EHR Training

What Does it Take to Achieve EHR Mastery?

With the years-long buying frenzy of EHRs beginning to cool, many in healthcare IT are coming back up for air after their implementations.

After their first post-go-live deep breath, these leaders are now looking to stabilize and innovate on top of their new core systems.

Getting an entire health system to adopt all the facets of a new EHR is complex enough. Convincing that same group to put the effort in required to become master-users is another story.

Yet, it’s necessary for healthcare systems trying to leverage technology to achieve improved outcomes and quality.

It’s no secret that many current-state EHRs aren’t living up to the utopian dreams that preceded them. So how can clinicians and clinical leadership take kludgy systems and create patient-impacting tools?



It All Starts with Training

EHR ChartSometimes, it really does come back to the basics. Many providers have opted to chase bright, shiny solutions to EHR optimization such as, voice recognition software, scribes and consultants. But as the Arch Collaborative has gathered an ever-larger data set, we’ve found that training impacts satisfaction to a greater degree than almost anything else.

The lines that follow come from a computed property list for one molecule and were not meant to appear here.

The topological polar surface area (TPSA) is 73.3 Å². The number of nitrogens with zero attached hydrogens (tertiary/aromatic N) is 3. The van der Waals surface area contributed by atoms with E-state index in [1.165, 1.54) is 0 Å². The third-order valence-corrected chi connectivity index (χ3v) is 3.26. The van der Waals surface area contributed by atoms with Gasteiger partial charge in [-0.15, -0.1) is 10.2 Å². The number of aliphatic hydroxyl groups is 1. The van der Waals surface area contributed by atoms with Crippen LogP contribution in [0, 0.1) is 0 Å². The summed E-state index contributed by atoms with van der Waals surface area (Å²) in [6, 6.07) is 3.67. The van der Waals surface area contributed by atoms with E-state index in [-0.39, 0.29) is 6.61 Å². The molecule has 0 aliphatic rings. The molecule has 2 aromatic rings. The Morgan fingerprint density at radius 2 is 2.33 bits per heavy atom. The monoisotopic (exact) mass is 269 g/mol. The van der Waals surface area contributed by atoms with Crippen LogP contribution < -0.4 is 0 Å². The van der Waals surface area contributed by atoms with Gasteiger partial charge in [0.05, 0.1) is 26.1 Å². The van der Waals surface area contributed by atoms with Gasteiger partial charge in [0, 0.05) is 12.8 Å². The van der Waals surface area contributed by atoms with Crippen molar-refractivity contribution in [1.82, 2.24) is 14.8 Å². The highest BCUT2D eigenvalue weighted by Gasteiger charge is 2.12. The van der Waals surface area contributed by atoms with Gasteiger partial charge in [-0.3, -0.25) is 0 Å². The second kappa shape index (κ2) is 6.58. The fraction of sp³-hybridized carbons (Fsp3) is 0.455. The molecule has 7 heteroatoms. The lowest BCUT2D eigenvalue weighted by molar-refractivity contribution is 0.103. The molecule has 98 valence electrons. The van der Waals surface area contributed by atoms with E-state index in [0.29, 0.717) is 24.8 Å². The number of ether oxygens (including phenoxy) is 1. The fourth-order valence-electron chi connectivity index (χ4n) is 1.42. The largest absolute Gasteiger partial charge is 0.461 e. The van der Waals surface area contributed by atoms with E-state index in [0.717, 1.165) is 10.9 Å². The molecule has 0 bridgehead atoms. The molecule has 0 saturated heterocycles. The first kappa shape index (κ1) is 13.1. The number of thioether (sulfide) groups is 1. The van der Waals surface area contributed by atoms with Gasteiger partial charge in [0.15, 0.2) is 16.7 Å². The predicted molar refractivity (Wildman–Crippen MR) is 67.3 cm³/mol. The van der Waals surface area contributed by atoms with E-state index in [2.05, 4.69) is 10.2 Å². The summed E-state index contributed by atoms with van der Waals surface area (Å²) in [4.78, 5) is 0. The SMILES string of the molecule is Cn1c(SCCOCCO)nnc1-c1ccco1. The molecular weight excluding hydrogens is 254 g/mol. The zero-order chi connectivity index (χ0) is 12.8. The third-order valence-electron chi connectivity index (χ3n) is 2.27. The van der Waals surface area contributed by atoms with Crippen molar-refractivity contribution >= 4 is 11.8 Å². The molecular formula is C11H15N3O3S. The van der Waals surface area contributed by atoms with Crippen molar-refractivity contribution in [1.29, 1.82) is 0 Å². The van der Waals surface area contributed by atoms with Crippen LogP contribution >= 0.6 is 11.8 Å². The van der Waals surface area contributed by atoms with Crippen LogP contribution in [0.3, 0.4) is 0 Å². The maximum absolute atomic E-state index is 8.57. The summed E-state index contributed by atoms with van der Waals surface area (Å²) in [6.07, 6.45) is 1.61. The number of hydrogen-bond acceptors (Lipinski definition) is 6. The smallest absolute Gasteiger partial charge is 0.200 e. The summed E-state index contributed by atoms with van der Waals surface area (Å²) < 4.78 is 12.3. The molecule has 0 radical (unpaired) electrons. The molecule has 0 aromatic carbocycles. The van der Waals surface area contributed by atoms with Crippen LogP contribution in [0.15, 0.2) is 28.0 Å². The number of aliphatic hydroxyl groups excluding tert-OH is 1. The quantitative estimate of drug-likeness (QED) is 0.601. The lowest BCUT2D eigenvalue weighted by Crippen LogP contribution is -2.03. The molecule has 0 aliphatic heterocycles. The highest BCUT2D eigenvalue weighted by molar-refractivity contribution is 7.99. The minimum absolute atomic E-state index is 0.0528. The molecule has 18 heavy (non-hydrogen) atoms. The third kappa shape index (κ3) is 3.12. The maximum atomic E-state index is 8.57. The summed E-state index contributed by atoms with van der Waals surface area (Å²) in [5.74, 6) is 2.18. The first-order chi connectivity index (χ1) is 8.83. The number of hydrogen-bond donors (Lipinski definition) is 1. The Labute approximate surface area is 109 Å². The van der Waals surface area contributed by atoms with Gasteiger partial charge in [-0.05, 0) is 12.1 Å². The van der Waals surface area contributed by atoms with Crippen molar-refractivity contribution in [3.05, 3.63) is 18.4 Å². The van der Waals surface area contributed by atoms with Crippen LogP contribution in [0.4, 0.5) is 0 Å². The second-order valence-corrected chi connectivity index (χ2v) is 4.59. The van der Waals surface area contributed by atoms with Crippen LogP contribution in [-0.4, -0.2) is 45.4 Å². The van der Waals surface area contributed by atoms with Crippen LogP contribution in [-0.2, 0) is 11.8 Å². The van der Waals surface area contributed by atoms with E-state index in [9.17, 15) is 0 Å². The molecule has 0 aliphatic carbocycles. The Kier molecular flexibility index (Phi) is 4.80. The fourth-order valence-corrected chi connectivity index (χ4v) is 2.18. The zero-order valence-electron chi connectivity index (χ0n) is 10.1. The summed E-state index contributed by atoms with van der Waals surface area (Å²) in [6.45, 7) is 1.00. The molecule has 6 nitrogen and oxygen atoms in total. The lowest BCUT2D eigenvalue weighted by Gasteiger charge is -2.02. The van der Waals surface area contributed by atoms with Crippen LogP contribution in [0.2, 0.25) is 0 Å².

Approximately 50% of the variance in a clinicians rating of their satisfaction with the EHR can be explained by how they rate their training.

This, of course, begs the question: how do you optimize the training for your clinicians? Thankfully, those organizations who’ve succeeded with training have done so without huge budget expenditures. There are three ways to impact training positively.

  1. Focus on the who, instead of the what. The quality of the trainer matters more than how your training is structured.
  2. Make engagement an expectation. We’ve found that at least 7 hours of initial EHR education and a minimum of 3 hours follow-up annually is the tipping point to maximize success.
  3. Deliver training that adds value and yields high demand. Several organizations within the Collaborative have found success in an off-site training model.

Additionally, there are a few things the Arch Collaborative has found to be less impactful:

  1. Making ongoing (not initial) training mandatory has been found to only increase satisfaction by 3.9%.
  2. Insisting clinicians teach clinicians. Over half of satisfied organizations used non-clinician trainers
  3. Offering a test-out option. Organizations only see minimal increases in satisfaction scores when they allow clinicians to test-out of trainings.
If you would like to see the data behind these insights, you can access the EHR Mastery: Impact of Training Report.